Steve Baxter on how two startups made all the judges bite on Shark Tank

On the surface there couldn’t be more stark of a contrast between the two founders I chose to invest in on Shark Tank on Sunday night – Mick D from The Adventure Group (TAG) and Michael Timbs of

But when you look deeper both shared common traits that had more than one shark circling.

It’s hard enough to whet the appetite of one investor, let alone two or three at one go. Getting them to fight over you is really no mean feat. So what made them so special?

Resilience and hard work

Mick came into the tank looking for $100,000 in return for a 20% stake in his company, valuing his business at $500,000.

TAG offers high-quality, unique and adventurous outdoor experiences for clients alongside some of Australia’s former special forces operators (like Mick).

We were told that TAG offered “unique sensory experiences with a strong special forces flavour”.

Being ex-army myself that got me intrigued, to be honest the sight of special forces soldiers rappelling from up high at the beginning of Mick’s pitch was quite exciting.

TAG aims to build resilience, teamwork, and leadership through two “experiences”: the Cave consists of the ex-Special Ops forces teaching small groups of people skills that could save lives.

SOE simulates what it’s like to be on a real mission. It comprises seven different high-end experiences where a small team of clients are taught how to plan, prepare and carry out a mission including hostage rescue, and escape evasion recovery.

Depending on which mission is chosen, it typically involves parachuting, planes, trains, automobiles, and boats.

I thought this was clever – it meant TAG could upsell customers six other times after they’d done it (SOE) once. I was sitting back thinking, “I’m liking this already”.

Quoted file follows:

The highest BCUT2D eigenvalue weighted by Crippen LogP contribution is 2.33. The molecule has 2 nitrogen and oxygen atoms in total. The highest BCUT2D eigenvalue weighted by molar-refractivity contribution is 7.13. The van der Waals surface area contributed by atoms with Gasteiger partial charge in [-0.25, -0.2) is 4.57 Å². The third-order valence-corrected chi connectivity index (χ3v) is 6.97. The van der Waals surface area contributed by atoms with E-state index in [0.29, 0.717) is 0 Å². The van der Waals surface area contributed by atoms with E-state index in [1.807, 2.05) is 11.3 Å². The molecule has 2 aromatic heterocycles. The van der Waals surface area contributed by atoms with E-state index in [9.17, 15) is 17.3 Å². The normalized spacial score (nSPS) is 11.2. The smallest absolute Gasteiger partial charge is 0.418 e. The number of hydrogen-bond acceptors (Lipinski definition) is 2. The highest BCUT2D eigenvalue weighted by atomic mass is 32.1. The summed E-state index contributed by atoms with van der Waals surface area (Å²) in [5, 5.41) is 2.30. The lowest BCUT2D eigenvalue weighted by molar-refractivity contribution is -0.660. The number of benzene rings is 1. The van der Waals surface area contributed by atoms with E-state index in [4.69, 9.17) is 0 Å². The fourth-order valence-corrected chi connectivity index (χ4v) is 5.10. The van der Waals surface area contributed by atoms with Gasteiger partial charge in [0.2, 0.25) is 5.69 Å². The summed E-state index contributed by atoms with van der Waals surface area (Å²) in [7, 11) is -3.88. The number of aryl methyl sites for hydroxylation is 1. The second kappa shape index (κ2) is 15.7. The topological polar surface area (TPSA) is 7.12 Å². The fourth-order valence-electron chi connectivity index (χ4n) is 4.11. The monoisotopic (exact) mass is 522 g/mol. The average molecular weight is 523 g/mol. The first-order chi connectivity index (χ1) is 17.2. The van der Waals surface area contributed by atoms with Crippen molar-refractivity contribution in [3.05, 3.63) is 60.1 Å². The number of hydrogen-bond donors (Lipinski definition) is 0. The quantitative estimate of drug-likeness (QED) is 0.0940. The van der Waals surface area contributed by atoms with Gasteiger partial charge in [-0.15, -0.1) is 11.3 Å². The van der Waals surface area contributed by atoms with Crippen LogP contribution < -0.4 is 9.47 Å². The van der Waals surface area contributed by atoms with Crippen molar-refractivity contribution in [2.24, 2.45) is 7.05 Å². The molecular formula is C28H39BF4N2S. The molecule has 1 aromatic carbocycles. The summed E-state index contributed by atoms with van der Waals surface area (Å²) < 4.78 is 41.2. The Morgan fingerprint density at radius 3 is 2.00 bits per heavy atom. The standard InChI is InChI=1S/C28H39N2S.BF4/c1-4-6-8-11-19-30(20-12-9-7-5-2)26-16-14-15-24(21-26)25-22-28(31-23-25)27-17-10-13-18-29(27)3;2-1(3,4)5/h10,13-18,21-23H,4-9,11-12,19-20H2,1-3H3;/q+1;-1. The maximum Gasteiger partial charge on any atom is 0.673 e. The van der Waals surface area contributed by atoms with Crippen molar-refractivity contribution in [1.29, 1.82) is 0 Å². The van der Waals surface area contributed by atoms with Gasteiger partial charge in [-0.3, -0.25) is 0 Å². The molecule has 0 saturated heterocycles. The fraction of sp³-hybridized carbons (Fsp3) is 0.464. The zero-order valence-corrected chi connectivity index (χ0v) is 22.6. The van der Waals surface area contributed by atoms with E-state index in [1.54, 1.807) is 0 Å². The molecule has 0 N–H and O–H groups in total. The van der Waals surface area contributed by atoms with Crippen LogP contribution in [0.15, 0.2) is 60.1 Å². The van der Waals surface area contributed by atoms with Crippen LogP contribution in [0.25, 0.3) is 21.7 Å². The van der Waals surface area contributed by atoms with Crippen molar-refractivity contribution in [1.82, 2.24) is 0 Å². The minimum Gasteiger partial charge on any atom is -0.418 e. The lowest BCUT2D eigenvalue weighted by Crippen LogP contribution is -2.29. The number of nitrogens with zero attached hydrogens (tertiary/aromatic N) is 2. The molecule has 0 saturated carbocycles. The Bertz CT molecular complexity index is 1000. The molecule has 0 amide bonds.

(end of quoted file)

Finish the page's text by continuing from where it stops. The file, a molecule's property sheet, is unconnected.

TAG’s conservative revenue for next year was $500,000, and triple that a year later.

Fellow Shark Andrew Banks got the ball rolling an offer $100,000 for a 35% stake.

While I liked it, I felt there were many moving parts with the business but was willing to go in halves with Andrew ($50,000 each for 17.5% apiece).

Naomi Simson then decided to throw her hat into the ring with a $100,000 offer for 25% of TAG, plus a business manager.

The advice to Mick was decide who want to do business with before negotiating.

Mick’s gut feel was two sharks would be better than one so he asked Andrew and I to reconsider for $100K for 30%, which we agreed.

First impressions

One of the biggest mistakes an investor (or anyone for that matter) can make is to judge a book by its cover.

Thankfully, I did no such thing when the baby-faced Michael Timbs walked into the tank. The 24-year-old turned out to be a shrewd businessman – four sharks ended up taking the bait before a deal was finally done.

Unlike TAG, there was no sensational entrance for Betswaps, just a screen and a portable poster.

Betswaps is touted as the world’s first sports tipping marketplace. It essentially sells information. Michael was asking for $200,000 for 10% equity, valuing his startup at $2 million.

Betswaps is not an online bookmaker – which I’ve got a real issue with. It sells tips or information for more than 40 different sports and over 100,000 different betting markets.

For example, if you’re a novice punter on Melbourne Cup day, Betswaps allows you to compare top horse racing tips, see their win-loss record, profit and return on investment (for those who followed their tips).

Customers can then see who has tips available for sale and securely purchase them.

Michael was confident in his pitch and knew his numbers well: $100,000 in revenue, including $25,000 last month alone. It’s forecast to pass the $1 million sales mark next year.

Most of the revenue comes from selling advertising.

I was first out of the gate with a $200,000 offer for 35%.

Michael was resolute. He refused to budge, saying he was set firmly on 10% and I was asking for too much.

Andrew came in with 30% for the same amount while Naomi heated things up at 20%.

New shark Glen Richards made the playing field very uneven, agreeing to take 15% equity for $200,000.

I lowered my 35% offer by 5% but to avail. Michael just stuck to his guns. It was annoying but I respected that.

He revealed that Betswaps had recently started raising capital and was overwhelmed with interest.

At that point I could have taken a punt or let it slide. Every investor knows they’re taking a risk in these situations and that you win some and lose some but I was confident that Michael and his team could deliver the goods.

In the end Glen and I agreed to take a 15% stake for $200,000 in Betswaps.

Both TAG and Betswaps were successful on the day because they had the basic ingredients to succeed: A compelling offering, good business acumen and a passion for their venture.

It’s important to stick to your guns and have a clear plan when negotiating – always have a bottom-line, middle and walkaway point. Otherwise you might give up too much equity and live to regret it.

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